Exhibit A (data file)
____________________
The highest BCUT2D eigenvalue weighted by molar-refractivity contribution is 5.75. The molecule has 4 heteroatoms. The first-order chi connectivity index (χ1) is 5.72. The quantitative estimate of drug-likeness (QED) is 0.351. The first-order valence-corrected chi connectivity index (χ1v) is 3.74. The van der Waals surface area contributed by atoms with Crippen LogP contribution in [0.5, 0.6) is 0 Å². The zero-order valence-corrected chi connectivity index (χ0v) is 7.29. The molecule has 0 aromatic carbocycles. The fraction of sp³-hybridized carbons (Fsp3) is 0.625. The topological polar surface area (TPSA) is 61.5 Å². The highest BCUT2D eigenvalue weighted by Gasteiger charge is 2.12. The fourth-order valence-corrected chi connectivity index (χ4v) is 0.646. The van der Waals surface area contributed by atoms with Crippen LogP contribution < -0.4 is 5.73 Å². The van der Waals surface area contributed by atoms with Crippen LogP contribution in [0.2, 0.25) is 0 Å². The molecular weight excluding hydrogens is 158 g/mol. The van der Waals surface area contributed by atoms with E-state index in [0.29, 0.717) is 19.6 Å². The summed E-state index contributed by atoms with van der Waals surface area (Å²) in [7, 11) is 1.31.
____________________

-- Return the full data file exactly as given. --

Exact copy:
The highest BCUT2D eigenvalue weighted by molar-refractivity contribution is 5.75. The molecule has 4 heteroatoms. The first-order chi connectivity index (χ1) is 5.72. The quantitative estimate of drug-likeness (QED) is 0.351. The first-order valence-corrected chi connectivity index (χ1v) is 3.74. The van der Waals surface area contributed by atoms with Crippen LogP contribution in [0.5, 0.6) is 0 Å². The zero-order valence-corrected chi connectivity index (χ0v) is 7.29. The molecule has 0 aromatic carbocycles. The fraction of sp³-hybridized carbons (Fsp3) is 0.625. The topological polar surface area (TPSA) is 61.5 Å². The highest BCUT2D eigenvalue weighted by Gasteiger charge is 2.12. The fourth-order valence-corrected chi connectivity index (χ4v) is 0.646. The van der Waals surface area contributed by atoms with Crippen LogP contribution < -0.4 is 5.73 Å². The van der Waals surface area contributed by atoms with Crippen LogP contribution in [0.2, 0.25) is 0 Å². The molecular weight excluding hydrogens is 158 g/mol. The van der Waals surface area contributed by atoms with E-state index in [0.29, 0.717) is 19.6 Å². The summed E-state index contributed by atoms with van der Waals surface area (Å²) in [7, 11) is 1.31.